This amendment you are discussing would add bold, blatant discrimination to the constitution of the state of Indiana. Let's not beat around the bush; let's not use Orwellian euphemisms here. This legislation doesn't do anything for anyone. It will, however, hurt a great number of your neighbors, of your co-workers, of your voters and of your family.
This Amendment will not strengthen anyone's marriage. It will not support anyone's family. It will not protect anyone's children - from anything. What it will do is tell the people of Indiana that it's okay to discriminate against some of its citizens. It will tell them that it's okay to have different classes of citizens, that some are better than others. You would be enshrining in our constitution an arrogant, hateful belief that some are deserving of something that others are not.
I think worst of all, if you support this amendment, you would be telling my child that some families are better than hers. And that is probably the most hurtful and hateful part of this.
I couldn't even begin to make you understand how I would feel if this amendment were made law - how every gay person in this state, every one of their family members, every one of their friends would feel. It would be like being stabbed in the back by your own best friend. That's the best analogy I can give you.
I'm a pretty bottom-line kind of guy. I speak the truth and I speak it freely. What you are considering here is pandering to a very small, very vocal, part of our community. And you would be doing it at the expense of an entire other group of the very same community.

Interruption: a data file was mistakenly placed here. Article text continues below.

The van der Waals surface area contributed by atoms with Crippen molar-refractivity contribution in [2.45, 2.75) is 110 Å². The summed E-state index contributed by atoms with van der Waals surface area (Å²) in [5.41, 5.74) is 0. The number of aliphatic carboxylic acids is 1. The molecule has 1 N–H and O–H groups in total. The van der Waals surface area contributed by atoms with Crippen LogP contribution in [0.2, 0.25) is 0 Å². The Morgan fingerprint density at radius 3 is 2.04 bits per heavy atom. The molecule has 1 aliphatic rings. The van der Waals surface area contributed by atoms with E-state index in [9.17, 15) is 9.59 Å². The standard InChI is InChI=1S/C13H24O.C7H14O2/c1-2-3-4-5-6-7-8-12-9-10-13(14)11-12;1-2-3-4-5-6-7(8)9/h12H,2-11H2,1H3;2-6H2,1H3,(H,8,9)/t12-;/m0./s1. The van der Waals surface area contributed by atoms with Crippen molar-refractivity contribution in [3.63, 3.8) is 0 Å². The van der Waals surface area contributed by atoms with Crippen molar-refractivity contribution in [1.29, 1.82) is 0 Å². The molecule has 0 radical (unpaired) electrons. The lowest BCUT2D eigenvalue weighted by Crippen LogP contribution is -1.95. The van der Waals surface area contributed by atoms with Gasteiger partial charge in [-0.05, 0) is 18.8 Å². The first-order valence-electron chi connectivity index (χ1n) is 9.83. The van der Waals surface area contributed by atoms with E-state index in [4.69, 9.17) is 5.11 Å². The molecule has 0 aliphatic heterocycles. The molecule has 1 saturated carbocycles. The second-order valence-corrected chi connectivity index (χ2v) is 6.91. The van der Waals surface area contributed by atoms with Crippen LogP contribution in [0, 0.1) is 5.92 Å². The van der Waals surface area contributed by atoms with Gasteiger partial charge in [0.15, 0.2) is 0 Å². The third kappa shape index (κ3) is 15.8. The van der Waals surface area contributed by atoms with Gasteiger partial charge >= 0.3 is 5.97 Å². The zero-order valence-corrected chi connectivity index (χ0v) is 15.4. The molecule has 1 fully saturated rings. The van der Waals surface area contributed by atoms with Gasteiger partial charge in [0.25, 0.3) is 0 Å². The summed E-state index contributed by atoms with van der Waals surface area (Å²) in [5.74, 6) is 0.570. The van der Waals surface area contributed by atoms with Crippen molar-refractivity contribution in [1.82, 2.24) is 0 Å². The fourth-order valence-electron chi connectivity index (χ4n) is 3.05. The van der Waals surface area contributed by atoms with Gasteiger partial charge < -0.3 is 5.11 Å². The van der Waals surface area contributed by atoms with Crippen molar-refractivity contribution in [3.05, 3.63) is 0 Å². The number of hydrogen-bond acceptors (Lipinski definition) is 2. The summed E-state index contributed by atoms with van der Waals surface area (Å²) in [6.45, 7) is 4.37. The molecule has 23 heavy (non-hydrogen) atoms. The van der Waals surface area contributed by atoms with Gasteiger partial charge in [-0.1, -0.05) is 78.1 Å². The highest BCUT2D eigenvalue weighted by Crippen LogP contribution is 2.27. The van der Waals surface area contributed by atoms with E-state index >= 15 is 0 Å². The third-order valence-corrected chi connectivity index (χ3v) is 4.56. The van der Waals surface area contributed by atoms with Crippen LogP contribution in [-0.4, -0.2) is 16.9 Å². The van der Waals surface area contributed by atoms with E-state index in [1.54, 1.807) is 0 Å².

It is wrong. It is discriminatory. It is nothing short of vile and hateful.
You would be doing nothing good for any part of our society, but you would be doing something very hurtful and detrimental to a good part of it. You would be telling me and my family, and all our friends and family, that we are not welcome here. You would be telling all of America that anyone gay or gay-supporting is not welcome in Indiana.
You would be hurting our business community by making Indiana look like a less desirable place to live and work. Any way you look at it, this proposed legislation would harm people right and left, while helping no one. No one.
If you really want to amend the constitution of the great state of Indiana, why not this? Scrap this proposed amendment entirely, and put it its place an amendment that states simply and clearly:
"The Legislature shall pass no laws, nor make any Amendments, that do harm to any group in Society, while doing no good for any other."
That would be an amendment we could all support wholeheartedly.
Do not support this currently proposed amendment. Do not insult us by calling it protection of marriage. Do not try to fool us by claiming to be working for the good of the people.
This amendment is the worst type of legislation, it does nothing for anyone. It only harms me and my family and thousands upon thousands of families in this state. Do not allow this to move forward. It is wrong, and you know it is wrong.
Thank you for listening.